Choosing a narrative style.
December 10, 2012 4 Comments
This is actually one post where I would like people to comment below on their thoughts. I encourage comments anyway, but this time I will not reply as the comments should be your opinions with no comeback from anyone else, there as a “Hmm, I hadn’t looked at it that way” sort of thing.
When coming up with a project to work on, one of the things I’ve been trying to figure out is the best approach when it comes to narration. For example, the first book I wrote was written completely from the main character’s point of view. This brought benefits and limitations; the benefits being that I could give more information about how the protagonist was viewing the events around him and leaving hints as to what was really going on in the story. The limitations there were that I was restricted on how the other characters were described as most people don’t talk like “I just met Bob, a tall fat man with a penchant for silky women’s underwear, he walked with the swagger of a baby rhino and body odour to match”, if you do know someone who talks like that then, well, you know some quite unique people but I think these people are pretty thin on the ground. It also meant, as another writer pointed out to me, that you had to rely on him telling the truth.
The next book was told as a traditional “once upon a time” style story but purely following a single character along his journey from start to finish. Other characters came and went, but you were tied to this one person. It was restrictive in other ways, as the other characters came and went you were always going to be faced with a “this is what happened since you last saw me” breakdown of events. It can be a bit tedious and has to be done well to keep the reader caring about it all, also the danger is that the side characters are having a much more fun and interesting time than the main character is and your readers find themselves flicking forwards a chapter or two to find out what they’ve been up to.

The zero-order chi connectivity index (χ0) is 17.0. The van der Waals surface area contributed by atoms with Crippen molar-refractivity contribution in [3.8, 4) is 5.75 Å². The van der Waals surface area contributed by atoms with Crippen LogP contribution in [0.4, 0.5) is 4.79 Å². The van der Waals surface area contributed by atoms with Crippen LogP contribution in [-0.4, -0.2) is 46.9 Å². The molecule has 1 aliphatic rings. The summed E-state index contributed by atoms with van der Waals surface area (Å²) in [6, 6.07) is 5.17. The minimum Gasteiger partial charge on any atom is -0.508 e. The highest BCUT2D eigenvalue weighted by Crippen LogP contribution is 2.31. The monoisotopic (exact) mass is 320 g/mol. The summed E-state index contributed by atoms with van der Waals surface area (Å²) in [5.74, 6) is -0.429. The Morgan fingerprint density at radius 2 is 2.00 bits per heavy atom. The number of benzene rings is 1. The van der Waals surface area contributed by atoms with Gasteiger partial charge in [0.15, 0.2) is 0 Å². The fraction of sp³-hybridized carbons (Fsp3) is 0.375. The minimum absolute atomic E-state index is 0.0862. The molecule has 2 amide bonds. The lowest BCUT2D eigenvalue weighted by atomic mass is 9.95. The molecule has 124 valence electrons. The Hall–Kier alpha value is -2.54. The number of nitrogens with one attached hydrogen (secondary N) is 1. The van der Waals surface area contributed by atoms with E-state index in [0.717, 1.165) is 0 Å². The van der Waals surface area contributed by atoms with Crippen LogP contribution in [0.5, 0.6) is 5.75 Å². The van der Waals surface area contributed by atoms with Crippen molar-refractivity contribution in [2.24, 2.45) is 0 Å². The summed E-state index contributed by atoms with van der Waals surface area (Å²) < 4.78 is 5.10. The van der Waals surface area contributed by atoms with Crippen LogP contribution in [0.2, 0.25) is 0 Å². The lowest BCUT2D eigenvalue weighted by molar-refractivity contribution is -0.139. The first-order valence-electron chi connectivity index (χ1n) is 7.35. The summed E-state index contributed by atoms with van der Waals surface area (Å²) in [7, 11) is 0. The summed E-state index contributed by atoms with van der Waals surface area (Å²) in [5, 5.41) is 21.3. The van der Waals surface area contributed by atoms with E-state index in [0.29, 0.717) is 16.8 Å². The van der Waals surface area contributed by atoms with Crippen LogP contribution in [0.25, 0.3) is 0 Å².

It seems to me that, once you’ve chosen the approach you’re going to take, you’re stuck with it unless you’re ok with changing your mind at a later date and rewriting the whole thing to suit. If it works and you’re happy with it, then why not? My main question from all of this would be: how do you choose, and how/when do you know you’ve made the right decision on the style? Have you found yourself changing your approach halfway through a piece? If so, why and how? I’ve worded that badly, but hope you get my point. All constructive answers welcome!